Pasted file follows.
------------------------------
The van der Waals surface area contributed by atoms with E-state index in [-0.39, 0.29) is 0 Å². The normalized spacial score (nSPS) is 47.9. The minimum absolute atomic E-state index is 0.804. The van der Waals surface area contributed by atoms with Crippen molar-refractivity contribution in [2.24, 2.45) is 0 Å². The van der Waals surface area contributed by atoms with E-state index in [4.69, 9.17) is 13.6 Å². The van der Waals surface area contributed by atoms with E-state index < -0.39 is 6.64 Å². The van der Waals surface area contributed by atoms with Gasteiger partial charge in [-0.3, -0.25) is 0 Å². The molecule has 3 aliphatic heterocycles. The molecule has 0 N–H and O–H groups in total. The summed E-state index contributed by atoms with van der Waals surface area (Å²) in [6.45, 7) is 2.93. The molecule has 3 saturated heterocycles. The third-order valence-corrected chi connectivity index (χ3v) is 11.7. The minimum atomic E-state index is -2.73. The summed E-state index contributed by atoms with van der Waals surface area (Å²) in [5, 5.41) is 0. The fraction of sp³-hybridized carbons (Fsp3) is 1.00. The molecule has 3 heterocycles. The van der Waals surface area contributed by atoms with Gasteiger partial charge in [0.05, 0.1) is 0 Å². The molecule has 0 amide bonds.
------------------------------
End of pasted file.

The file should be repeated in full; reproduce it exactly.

The van der Waals surface area contributed by atoms with E-state index in [-0.39, 0.29) is 0 Å². The normalized spacial score (nSPS) is 47.9. The minimum absolute atomic E-state index is 0.804. The van der Waals surface area contributed by atoms with Crippen molar-refractivity contribution in [2.24, 2.45) is 0 Å². The van der Waals surface area contributed by atoms with E-state index in [4.69, 9.17) is 13.6 Å². The van der Waals surface area contributed by atoms with E-state index < -0.39 is 6.64 Å². The van der Waals surface area contributed by atoms with Gasteiger partial charge in [-0.3, -0.25) is 0 Å². The molecule has 3 aliphatic heterocycles. The molecule has 0 N–H and O–H groups in total. The summed E-state index contributed by atoms with van der Waals surface area (Å²) in [6.45, 7) is 2.93. The molecule has 3 saturated heterocycles. The third-order valence-corrected chi connectivity index (χ3v) is 11.7. The minimum atomic E-state index is -2.73. The summed E-state index contributed by atoms with van der Waals surface area (Å²) in [5, 5.41) is 0. The fraction of sp³-hybridized carbons (Fsp3) is 1.00. The molecule has 3 heterocycles. The van der Waals surface area contributed by atoms with Gasteiger partial charge in [0.05, 0.1) is 0 Å². The molecule has 0 amide bonds.